Here’s a pair of diametrically opposed hacks. One makes use of a real instrument to play Rock Band, the other makes use of a game controller to play real music.
[Tim] lets us know that his friend figured out how to play Rock Band 2 on expert level by playing flute instead of singing. Of course this works because the game is just looking for the correct frequency for scoring. It makes sense that the vocal lines can be offset by an octave and still register correctly. We wouldn’t have thought of this ourselves but now that we’ve seen her success, we will try it (our instrumental skills far out pace our singing talents).
Seeing this sparks a correlation with Phone Phreaking, which started with a blind kid singing a tone into the receiver to make the remainder of his long distance call free. This was followed by Blue Boxes that allowed people without perfect pitch to play the tones electronically. It would be interesting to see what could have been done with a talented flute player (like the beat-boxing flutist) and one of those old phone networks.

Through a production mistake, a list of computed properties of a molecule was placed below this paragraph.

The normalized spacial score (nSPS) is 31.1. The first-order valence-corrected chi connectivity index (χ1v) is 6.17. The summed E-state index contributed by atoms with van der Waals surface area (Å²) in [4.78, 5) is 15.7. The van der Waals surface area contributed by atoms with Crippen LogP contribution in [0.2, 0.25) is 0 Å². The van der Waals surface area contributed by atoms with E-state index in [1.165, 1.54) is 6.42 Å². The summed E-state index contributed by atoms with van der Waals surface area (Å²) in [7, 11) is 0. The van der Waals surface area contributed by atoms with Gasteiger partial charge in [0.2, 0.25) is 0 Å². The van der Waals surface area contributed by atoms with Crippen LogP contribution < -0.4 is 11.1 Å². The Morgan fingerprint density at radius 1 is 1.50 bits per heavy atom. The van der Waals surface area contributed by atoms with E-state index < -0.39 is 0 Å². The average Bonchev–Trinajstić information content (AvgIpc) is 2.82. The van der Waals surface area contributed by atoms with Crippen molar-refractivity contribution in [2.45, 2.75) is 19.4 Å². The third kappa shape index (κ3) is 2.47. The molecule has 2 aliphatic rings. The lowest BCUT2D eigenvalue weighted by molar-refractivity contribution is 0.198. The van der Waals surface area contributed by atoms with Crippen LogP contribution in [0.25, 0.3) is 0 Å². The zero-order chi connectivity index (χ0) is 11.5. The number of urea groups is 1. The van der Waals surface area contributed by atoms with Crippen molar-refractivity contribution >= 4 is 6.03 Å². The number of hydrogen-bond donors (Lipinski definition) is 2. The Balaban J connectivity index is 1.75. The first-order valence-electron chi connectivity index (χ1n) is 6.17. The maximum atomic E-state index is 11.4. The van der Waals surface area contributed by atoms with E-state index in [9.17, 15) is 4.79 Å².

On the other side of the coin, we have [Jordan’s] project in which she creates midi controllers using Wii drums from Guitar Hero World Tour and Rock Band. The Guitar Hero drums are velocity sensitive, a feature she’s using in her setup. The MIDI data takes into account how hard the drums are struck and the resulting sound reflects that. This particular writeup outlines her use of Osculator for the velocity sensitive system, but you can also check out the tutorial she wrote covering the use of JunXion with the Rock Band controller that we covered in the past.
Video for both of these control schemes is included after the page break. We love to see people break the guise of “I’m creating music by playing a video game” and actually use their musical talents in a new and interesting way.
Continue reading “Instruments as games – games as instruments”